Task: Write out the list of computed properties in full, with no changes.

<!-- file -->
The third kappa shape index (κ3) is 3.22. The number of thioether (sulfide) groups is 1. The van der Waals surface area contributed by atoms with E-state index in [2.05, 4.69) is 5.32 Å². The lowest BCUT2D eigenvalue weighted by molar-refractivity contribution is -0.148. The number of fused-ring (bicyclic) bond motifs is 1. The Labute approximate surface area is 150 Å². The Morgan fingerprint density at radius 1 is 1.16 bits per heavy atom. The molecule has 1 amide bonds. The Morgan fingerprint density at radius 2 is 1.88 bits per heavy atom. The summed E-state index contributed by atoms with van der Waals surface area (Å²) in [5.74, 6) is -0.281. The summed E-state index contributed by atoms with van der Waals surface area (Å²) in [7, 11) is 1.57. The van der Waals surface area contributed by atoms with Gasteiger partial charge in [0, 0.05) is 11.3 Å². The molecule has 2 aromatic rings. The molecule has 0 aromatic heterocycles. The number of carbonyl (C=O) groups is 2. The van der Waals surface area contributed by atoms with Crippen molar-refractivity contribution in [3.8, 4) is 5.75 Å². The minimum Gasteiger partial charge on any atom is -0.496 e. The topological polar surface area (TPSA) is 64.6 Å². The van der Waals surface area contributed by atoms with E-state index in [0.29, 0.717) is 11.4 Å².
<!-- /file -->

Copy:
The third kappa shape index (κ3) is 3.22. The number of thioether (sulfide) groups is 1. The van der Waals surface area contributed by atoms with E-state index in [2.05, 4.69) is 5.32 Å². The lowest BCUT2D eigenvalue weighted by molar-refractivity contribution is -0.148. The number of fused-ring (bicyclic) bond motifs is 1. The Labute approximate surface area is 150 Å². The Morgan fingerprint density at radius 1 is 1.16 bits per heavy atom. The molecule has 1 amide bonds. The Morgan fingerprint density at radius 2 is 1.88 bits per heavy atom. The summed E-state index contributed by atoms with van der Waals surface area (Å²) in [5.74, 6) is -0.281. The summed E-state index contributed by atoms with van der Waals surface area (Å²) in [7, 11) is 1.57. The van der Waals surface area contributed by atoms with Gasteiger partial charge in [0, 0.05) is 11.3 Å². The molecule has 2 aromatic rings. The molecule has 0 aromatic heterocycles. The number of carbonyl (C=O) groups is 2. The van der Waals surface area contributed by atoms with Crippen molar-refractivity contribution in [3.8, 4) is 5.75 Å². The minimum Gasteiger partial charge on any atom is -0.496 e. The topological polar surface area (TPSA) is 64.6 Å². The van der Waals surface area contributed by atoms with E-state index in [0.29, 0.717) is 11.4 Å².